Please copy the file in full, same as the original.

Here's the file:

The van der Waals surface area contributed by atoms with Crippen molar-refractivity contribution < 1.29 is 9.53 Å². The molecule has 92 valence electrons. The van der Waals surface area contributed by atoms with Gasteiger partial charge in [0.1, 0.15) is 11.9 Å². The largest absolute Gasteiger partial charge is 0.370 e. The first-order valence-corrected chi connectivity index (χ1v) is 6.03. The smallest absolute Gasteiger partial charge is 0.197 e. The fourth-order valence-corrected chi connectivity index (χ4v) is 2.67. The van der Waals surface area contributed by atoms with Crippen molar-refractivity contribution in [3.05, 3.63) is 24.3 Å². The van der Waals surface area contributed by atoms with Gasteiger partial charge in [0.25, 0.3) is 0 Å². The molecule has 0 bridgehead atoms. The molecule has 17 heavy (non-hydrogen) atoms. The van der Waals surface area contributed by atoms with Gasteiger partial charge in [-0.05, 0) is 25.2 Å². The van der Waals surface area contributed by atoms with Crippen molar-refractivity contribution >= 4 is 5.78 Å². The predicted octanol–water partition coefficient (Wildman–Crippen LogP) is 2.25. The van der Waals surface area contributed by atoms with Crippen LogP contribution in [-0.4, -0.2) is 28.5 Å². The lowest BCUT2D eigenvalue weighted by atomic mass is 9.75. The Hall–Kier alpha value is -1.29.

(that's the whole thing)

The van der Waals surface area contributed by atoms with Crippen molar-refractivity contribution < 1.29 is 9.53 Å². The molecule has 92 valence electrons. The van der Waals surface area contributed by atoms with Gasteiger partial charge in [0.1, 0.15) is 11.9 Å². The largest absolute Gasteiger partial charge is 0.370 e. The first-order valence-corrected chi connectivity index (χ1v) is 6.03. The smallest absolute Gasteiger partial charge is 0.197 e. The fourth-order valence-corrected chi connectivity index (χ4v) is 2.67. The van der Waals surface area contributed by atoms with Crippen molar-refractivity contribution in [3.05, 3.63) is 24.3 Å². The van der Waals surface area contributed by atoms with Gasteiger partial charge in [0.25, 0.3) is 0 Å². The molecule has 0 bridgehead atoms. The molecule has 17 heavy (non-hydrogen) atoms. The van der Waals surface area contributed by atoms with Gasteiger partial charge in [-0.05, 0) is 25.2 Å². The van der Waals surface area contributed by atoms with Crippen molar-refractivity contribution >= 4 is 5.78 Å². The predicted octanol–water partition coefficient (Wildman–Crippen LogP) is 2.25. The van der Waals surface area contributed by atoms with Crippen LogP contribution in [-0.4, -0.2) is 28.5 Å². The lowest BCUT2D eigenvalue weighted by atomic mass is 9.75. The Hall–Kier alpha value is -1.29.